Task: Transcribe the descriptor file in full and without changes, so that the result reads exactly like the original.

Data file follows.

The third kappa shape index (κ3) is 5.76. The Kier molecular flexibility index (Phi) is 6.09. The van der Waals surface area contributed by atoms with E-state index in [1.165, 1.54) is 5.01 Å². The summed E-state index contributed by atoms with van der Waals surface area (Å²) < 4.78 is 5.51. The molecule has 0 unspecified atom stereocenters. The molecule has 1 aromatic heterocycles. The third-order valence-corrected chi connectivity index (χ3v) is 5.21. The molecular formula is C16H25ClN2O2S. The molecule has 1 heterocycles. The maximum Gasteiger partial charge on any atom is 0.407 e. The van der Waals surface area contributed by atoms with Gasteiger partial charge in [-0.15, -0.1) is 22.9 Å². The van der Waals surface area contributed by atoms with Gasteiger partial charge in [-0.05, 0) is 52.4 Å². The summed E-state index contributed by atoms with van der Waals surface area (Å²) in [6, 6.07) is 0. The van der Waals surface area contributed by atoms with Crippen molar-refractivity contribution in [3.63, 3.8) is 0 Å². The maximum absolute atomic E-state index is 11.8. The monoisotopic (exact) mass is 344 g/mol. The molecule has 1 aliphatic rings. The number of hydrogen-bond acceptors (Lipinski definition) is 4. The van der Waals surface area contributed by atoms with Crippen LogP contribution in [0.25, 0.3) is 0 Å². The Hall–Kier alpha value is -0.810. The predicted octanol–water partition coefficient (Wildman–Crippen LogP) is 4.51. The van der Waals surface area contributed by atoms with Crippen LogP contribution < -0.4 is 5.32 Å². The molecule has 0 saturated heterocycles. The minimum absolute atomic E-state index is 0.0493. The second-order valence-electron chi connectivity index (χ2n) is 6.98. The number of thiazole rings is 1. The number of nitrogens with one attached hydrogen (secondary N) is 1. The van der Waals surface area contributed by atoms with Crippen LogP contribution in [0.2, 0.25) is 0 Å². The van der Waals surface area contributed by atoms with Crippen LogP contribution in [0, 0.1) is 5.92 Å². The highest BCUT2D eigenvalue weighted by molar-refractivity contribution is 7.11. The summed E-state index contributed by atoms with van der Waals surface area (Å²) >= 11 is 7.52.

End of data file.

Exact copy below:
The third kappa shape index (κ3) is 5.76. The Kier molecular flexibility index (Phi) is 6.09. The van der Waals surface area contributed by atoms with E-state index in [1.165, 1.54) is 5.01 Å². The summed E-state index contributed by atoms with van der Waals surface area (Å²) < 4.78 is 5.51. The molecule has 0 unspecified atom stereocenters. The molecule has 1 aromatic heterocycles. The third-order valence-corrected chi connectivity index (χ3v) is 5.21. The molecular formula is C16H25ClN2O2S. The molecule has 1 heterocycles. The maximum Gasteiger partial charge on any atom is 0.407 e. The van der Waals surface area contributed by atoms with Gasteiger partial charge in [-0.15, -0.1) is 22.9 Å². The van der Waals surface area contributed by atoms with Gasteiger partial charge in [-0.05, 0) is 52.4 Å². The summed E-state index contributed by atoms with van der Waals surface area (Å²) in [6, 6.07) is 0. The van der Waals surface area contributed by atoms with Crippen molar-refractivity contribution in [3.63, 3.8) is 0 Å². The maximum absolute atomic E-state index is 11.8. The monoisotopic (exact) mass is 344 g/mol. The molecule has 1 aliphatic rings. The number of hydrogen-bond acceptors (Lipinski definition) is 4. The van der Waals surface area contributed by atoms with Crippen LogP contribution in [0.25, 0.3) is 0 Å². The Hall–Kier alpha value is -0.810. The predicted octanol–water partition coefficient (Wildman–Crippen LogP) is 4.51. The van der Waals surface area contributed by atoms with Crippen LogP contribution < -0.4 is 5.32 Å². The molecule has 0 saturated heterocycles. The minimum absolute atomic E-state index is 0.0493. The second-order valence-electron chi connectivity index (χ2n) is 6.98. The number of thiazole rings is 1. The number of nitrogens with one attached hydrogen (secondary N) is 1. The van der Waals surface area contributed by atoms with Crippen LogP contribution in [0.2, 0.25) is 0 Å². The van der Waals surface area contributed by atoms with Crippen LogP contribution in [0, 0.1) is 5.92 Å². The highest BCUT2D eigenvalue weighted by molar-refractivity contribution is 7.11. The summed E-state index contributed by atoms with van der Waals surface area (Å²) >= 11 is 7.52.